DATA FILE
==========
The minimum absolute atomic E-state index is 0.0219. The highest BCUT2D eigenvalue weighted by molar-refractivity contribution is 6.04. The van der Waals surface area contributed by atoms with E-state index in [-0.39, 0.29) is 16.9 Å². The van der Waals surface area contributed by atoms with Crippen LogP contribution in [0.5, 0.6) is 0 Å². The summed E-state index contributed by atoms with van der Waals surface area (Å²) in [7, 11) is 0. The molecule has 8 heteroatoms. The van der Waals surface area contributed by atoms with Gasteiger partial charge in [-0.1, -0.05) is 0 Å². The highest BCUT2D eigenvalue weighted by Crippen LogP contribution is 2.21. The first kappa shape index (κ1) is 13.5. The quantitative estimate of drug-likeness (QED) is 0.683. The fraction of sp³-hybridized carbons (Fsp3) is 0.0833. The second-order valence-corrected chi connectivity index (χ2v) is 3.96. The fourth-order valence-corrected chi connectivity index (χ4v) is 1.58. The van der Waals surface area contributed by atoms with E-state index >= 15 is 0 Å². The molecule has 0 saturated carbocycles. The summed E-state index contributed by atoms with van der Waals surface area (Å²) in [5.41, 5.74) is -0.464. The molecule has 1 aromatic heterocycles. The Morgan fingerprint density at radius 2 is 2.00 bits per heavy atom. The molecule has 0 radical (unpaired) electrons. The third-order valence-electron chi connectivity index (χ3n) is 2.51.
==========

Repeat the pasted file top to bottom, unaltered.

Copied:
The minimum absolute atomic E-state index is 0.0219. The highest BCUT2D eigenvalue weighted by molar-refractivity contribution is 6.04. The van der Waals surface area contributed by atoms with E-state index in [-0.39, 0.29) is 16.9 Å². The van der Waals surface area contributed by atoms with Crippen LogP contribution in [0.5, 0.6) is 0 Å². The summed E-state index contributed by atoms with van der Waals surface area (Å²) in [7, 11) is 0. The molecule has 8 heteroatoms. The van der Waals surface area contributed by atoms with Gasteiger partial charge in [-0.1, -0.05) is 0 Å². The highest BCUT2D eigenvalue weighted by Crippen LogP contribution is 2.21. The first kappa shape index (κ1) is 13.5. The quantitative estimate of drug-likeness (QED) is 0.683. The fraction of sp³-hybridized carbons (Fsp3) is 0.0833. The second-order valence-corrected chi connectivity index (χ2v) is 3.96. The fourth-order valence-corrected chi connectivity index (χ4v) is 1.58. The van der Waals surface area contributed by atoms with E-state index >= 15 is 0 Å². The molecule has 0 saturated carbocycles. The summed E-state index contributed by atoms with van der Waals surface area (Å²) in [5.41, 5.74) is -0.464. The molecule has 1 aromatic heterocycles. The Morgan fingerprint density at radius 2 is 2.00 bits per heavy atom. The molecule has 0 radical (unpaired) electrons. The third-order valence-electron chi connectivity index (χ3n) is 2.51.